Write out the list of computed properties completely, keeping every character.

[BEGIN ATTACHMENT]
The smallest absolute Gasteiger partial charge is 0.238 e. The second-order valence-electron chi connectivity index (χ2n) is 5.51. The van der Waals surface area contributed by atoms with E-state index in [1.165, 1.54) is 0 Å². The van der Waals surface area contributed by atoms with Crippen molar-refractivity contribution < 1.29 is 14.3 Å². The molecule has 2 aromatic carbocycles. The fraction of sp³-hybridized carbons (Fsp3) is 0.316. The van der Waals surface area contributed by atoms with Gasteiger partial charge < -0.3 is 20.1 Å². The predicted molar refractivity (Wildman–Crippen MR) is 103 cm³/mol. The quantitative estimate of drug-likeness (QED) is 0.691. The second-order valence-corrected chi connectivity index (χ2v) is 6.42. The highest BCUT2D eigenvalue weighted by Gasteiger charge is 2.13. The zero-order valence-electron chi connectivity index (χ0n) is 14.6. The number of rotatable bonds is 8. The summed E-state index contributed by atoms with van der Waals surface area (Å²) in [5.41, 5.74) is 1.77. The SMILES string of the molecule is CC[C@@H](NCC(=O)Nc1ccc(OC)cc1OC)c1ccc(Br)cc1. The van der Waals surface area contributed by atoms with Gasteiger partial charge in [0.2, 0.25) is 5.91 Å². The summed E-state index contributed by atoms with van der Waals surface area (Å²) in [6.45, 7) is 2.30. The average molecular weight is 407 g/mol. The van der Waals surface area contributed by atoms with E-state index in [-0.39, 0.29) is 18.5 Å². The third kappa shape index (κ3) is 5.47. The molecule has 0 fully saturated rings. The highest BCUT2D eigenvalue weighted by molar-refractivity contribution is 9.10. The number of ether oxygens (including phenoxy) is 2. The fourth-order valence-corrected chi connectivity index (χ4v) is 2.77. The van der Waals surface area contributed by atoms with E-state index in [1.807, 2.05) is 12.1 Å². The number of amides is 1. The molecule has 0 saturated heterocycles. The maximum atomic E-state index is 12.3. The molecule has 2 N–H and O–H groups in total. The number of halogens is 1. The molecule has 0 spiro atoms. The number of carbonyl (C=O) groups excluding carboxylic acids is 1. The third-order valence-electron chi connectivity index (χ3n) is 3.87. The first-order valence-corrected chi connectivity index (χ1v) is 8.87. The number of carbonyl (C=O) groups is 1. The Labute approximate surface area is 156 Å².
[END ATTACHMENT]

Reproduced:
The smallest absolute Gasteiger partial charge is 0.238 e. The second-order valence-electron chi connectivity index (χ2n) is 5.51. The van der Waals surface area contributed by atoms with E-state index in [1.165, 1.54) is 0 Å². The van der Waals surface area contributed by atoms with Crippen molar-refractivity contribution < 1.29 is 14.3 Å². The molecule has 2 aromatic carbocycles. The fraction of sp³-hybridized carbons (Fsp3) is 0.316. The van der Waals surface area contributed by atoms with Gasteiger partial charge < -0.3 is 20.1 Å². The predicted molar refractivity (Wildman–Crippen MR) is 103 cm³/mol. The quantitative estimate of drug-likeness (QED) is 0.691. The second-order valence-corrected chi connectivity index (χ2v) is 6.42. The highest BCUT2D eigenvalue weighted by Gasteiger charge is 2.13. The zero-order valence-electron chi connectivity index (χ0n) is 14.6. The number of rotatable bonds is 8. The summed E-state index contributed by atoms with van der Waals surface area (Å²) in [5.41, 5.74) is 1.77. The SMILES string of the molecule is CC[C@@H](NCC(=O)Nc1ccc(OC)cc1OC)c1ccc(Br)cc1. The van der Waals surface area contributed by atoms with Gasteiger partial charge in [0.2, 0.25) is 5.91 Å². The summed E-state index contributed by atoms with van der Waals surface area (Å²) in [6.45, 7) is 2.30. The average molecular weight is 407 g/mol. The van der Waals surface area contributed by atoms with E-state index in [-0.39, 0.29) is 18.5 Å². The third kappa shape index (κ3) is 5.47. The molecule has 0 fully saturated rings. The highest BCUT2D eigenvalue weighted by molar-refractivity contribution is 9.10. The number of ether oxygens (including phenoxy) is 2. The fourth-order valence-corrected chi connectivity index (χ4v) is 2.77. The van der Waals surface area contributed by atoms with E-state index in [1.807, 2.05) is 12.1 Å². The number of amides is 1. The molecule has 0 saturated heterocycles. The maximum atomic E-state index is 12.3. The molecule has 2 N–H and O–H groups in total. The number of halogens is 1. The molecule has 0 spiro atoms. The number of carbonyl (C=O) groups excluding carboxylic acids is 1. The third-order valence-electron chi connectivity index (χ3n) is 3.87. The first-order valence-corrected chi connectivity index (χ1v) is 8.87. The number of carbonyl (C=O) groups is 1. The Labute approximate surface area is 156 Å².